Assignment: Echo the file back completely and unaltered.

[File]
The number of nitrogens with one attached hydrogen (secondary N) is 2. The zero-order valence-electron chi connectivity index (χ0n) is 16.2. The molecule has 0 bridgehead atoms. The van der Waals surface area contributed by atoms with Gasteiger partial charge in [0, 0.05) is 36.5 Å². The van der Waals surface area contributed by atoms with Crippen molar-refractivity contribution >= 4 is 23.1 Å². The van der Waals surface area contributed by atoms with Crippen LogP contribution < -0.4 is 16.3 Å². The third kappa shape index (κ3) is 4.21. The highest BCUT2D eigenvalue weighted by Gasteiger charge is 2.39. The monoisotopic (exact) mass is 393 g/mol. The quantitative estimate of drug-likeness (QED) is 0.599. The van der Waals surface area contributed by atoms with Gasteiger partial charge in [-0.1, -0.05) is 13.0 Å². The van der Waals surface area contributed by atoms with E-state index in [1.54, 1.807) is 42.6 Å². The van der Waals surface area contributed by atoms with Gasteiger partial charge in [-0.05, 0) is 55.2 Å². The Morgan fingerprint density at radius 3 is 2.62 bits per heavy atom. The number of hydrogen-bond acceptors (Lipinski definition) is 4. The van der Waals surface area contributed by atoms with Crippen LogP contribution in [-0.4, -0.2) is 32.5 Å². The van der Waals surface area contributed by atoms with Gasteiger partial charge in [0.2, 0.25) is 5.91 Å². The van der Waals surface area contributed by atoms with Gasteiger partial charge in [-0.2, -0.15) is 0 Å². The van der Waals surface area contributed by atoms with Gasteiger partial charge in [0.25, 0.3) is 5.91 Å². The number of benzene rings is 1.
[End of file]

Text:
The number of nitrogens with one attached hydrogen (secondary N) is 2. The zero-order valence-electron chi connectivity index (χ0n) is 16.2. The molecule has 0 bridgehead atoms. The van der Waals surface area contributed by atoms with Gasteiger partial charge in [0, 0.05) is 36.5 Å². The van der Waals surface area contributed by atoms with Crippen molar-refractivity contribution >= 4 is 23.1 Å². The van der Waals surface area contributed by atoms with Crippen LogP contribution < -0.4 is 16.3 Å². The third kappa shape index (κ3) is 4.21. The highest BCUT2D eigenvalue weighted by Gasteiger charge is 2.39. The monoisotopic (exact) mass is 393 g/mol. The quantitative estimate of drug-likeness (QED) is 0.599. The van der Waals surface area contributed by atoms with Gasteiger partial charge in [-0.1, -0.05) is 13.0 Å². The van der Waals surface area contributed by atoms with E-state index in [1.54, 1.807) is 42.6 Å². The van der Waals surface area contributed by atoms with Gasteiger partial charge in [-0.05, 0) is 55.2 Å². The Morgan fingerprint density at radius 3 is 2.62 bits per heavy atom. The number of hydrogen-bond acceptors (Lipinski definition) is 4. The van der Waals surface area contributed by atoms with Crippen LogP contribution in [-0.4, -0.2) is 32.5 Å². The van der Waals surface area contributed by atoms with Gasteiger partial charge in [0.2, 0.25) is 5.91 Å². The van der Waals surface area contributed by atoms with Gasteiger partial charge in [-0.2, -0.15) is 0 Å². The van der Waals surface area contributed by atoms with Gasteiger partial charge in [0.25, 0.3) is 5.91 Å². The number of benzene rings is 1.